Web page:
- Despite some controversy surrounding who really created the first two-way radio, Frederick William Downie, Senior Constable of the Victorian Police in Australia developed the first real two-way radio.
- Prior to the invention of two-way radio, officers needed to stop every half hour to call in their locations and check for updates.
- In 1933 – Bayonne NJ Police department operated two-way radio system between a fixed location and police cars for emergency response.
- During WWII, hand-held radio transceivers were used by air and ground troops
In my college years of writing poetry, competing in poetry slams, and performing in spoken word events, I was introduced to Moncure’s Wild Party. The novella so epitomized the wildness and debauchery of the 1920s Flapper era, I had to make mention of it in my book.
Wild Party Booze, smokes, guns, molls, and sex are all guests at The Wild Party. Moncure originally published the book in 1928, finishing the manuscript in 1926 after resigning as editor for The New Yorker (that little Algonquin Round Table magazine). But the manuscript was so hot and steamy no publisher would touch it for fear of being burned.
After it zoomed to the top of the Times Bestseller list, he packed his bags and headed west. He wrote screenplays and collaborated on Hell’s Angles, contributing dialogue to the 1930s darling that made Jean Harlow a star. March also wrote documentaries and was a featured writer for the New York Times until his death in 1977.
It is Moncure and his descriptions in his writing that influence the fictional character of Eduard in The Flapper Affair.
Paris Expo 1925
I make mention of L’Exposition Internationale des Arts Décoratifs et Industriels Modernes in the novel without going very in-depth in the narrative. The International Exhibition of Modern Decorative and Industrial Arts was a World’s fair held in Paris, France, from April to October 1925. The French government designed the fair to highlight the new style moderne of architecture, interior decoration, furniture, glass, jewelry and other decorative arts.
Twenty different countries and over fifteen thousand exhibitors participated in the fair, with sixteen million people visiting during its seven-month run. The Style Moderne presented at the Exposition later branded Art Deco, after the name of the Exposition.
Although the verbiage Art Deco was not yet coined, the style, design, and art displayed at the exhibition would inspire many iconic buildings around the globe from skyscrapers in New York City like the Empire State Building, the ocean liners like The Queen Mary, to movie theaters around the world. Not to mention the influence of glass, metalwork, textiles fashion, jewelry, furniture, and fine art.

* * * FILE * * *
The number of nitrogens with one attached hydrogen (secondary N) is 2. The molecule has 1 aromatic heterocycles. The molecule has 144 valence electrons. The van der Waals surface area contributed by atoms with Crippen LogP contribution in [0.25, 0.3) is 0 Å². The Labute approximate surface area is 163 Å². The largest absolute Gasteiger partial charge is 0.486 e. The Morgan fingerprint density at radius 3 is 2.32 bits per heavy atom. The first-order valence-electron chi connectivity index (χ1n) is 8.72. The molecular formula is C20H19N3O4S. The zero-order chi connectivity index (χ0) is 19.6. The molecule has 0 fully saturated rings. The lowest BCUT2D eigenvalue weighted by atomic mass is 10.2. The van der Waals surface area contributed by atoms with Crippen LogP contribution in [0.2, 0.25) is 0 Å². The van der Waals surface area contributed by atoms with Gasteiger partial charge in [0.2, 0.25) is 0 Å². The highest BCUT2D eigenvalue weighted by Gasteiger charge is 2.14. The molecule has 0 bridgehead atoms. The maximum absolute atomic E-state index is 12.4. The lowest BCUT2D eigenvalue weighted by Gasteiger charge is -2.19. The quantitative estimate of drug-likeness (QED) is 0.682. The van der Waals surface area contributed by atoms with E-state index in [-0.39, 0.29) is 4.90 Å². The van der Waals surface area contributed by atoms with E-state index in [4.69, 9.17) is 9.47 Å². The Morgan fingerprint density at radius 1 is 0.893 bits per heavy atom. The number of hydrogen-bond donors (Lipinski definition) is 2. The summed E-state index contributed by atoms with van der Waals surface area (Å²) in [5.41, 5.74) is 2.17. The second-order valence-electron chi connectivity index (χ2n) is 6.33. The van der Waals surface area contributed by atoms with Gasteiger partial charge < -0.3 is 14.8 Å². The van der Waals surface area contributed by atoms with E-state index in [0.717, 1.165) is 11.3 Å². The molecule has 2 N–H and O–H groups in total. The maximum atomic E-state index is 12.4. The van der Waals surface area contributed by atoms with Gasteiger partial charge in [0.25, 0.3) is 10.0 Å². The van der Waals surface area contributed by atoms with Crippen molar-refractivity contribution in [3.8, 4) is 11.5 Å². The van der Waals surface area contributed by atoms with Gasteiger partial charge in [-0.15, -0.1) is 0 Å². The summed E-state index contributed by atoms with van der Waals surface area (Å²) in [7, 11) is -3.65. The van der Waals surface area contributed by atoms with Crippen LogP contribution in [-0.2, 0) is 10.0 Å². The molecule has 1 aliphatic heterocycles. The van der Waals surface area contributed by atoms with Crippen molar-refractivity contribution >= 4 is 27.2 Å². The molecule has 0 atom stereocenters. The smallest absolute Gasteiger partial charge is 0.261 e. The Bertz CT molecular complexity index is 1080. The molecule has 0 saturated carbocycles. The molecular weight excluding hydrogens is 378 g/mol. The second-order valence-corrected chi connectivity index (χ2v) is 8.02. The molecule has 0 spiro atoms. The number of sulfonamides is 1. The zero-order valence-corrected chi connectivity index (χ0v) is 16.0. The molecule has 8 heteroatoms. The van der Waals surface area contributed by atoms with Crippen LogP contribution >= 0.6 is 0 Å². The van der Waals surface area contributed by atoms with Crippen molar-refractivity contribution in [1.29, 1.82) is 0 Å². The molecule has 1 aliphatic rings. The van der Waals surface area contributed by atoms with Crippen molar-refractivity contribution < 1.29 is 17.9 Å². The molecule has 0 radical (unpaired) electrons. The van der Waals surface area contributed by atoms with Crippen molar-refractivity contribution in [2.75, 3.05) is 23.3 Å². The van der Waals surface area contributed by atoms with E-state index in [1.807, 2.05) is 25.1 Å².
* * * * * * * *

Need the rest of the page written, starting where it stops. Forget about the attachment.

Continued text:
Although the fair featured heavily on the Art Deco style, there was plenty of examples of the Art Nouveau style as well. I have tried to blend them into the description of the fictional Waverly mansion.
Antony and Cleopatra by William Shakespeare
In brainstorming the novel with my critique partner, we felt Eduard and Mia needed unifying words that would resonate through the decades. What better source that Shakespeare whose words continue to resonate through the centuries.
At twenty-one, I sold everything I owned and backpacked Europe with the complete works of Shakespeare, hoping to read the entire anthology before the trips end. I did not, but the passionate love between Cleopatra and Antony resonated within me.
Although in Act I, scene III, Cleopatra is being manipulative and selfish, the truth of her love rings true in her words. Mia is the first to recognize her depth of love for Eduard and connects the feelings with Cleopatra’s love for Antony. The passage is much longer, but too laced with jealousy and to use in its entirety, though I think the lines do an admirable job of suggesting love, longing, fear of losing their time together.
Eternity was in our lips and eyes,
Bliss in our brows’ bent; none our parts so poor,
But was a race of heaven.
Did you enjoy those fun facts? Any favorites. Have you read the novel and wondered if a part was based on fact or complete fiction? How much fact do you like woven into your fiction?
Tam Francis is a writer, blogger, swing dance teacher, avid vintage collector, and seamstress. She shares her love of this genre through her novels, blog, and short stories. She enjoys hearing from you, sharing ideas, forging friendships, and exchanging guest blogs. For all the Girl in the Jitterbug Dress news, give-aways, events, and excitement, make sure to join her list and like her FB page! Join my list ~ Facebook page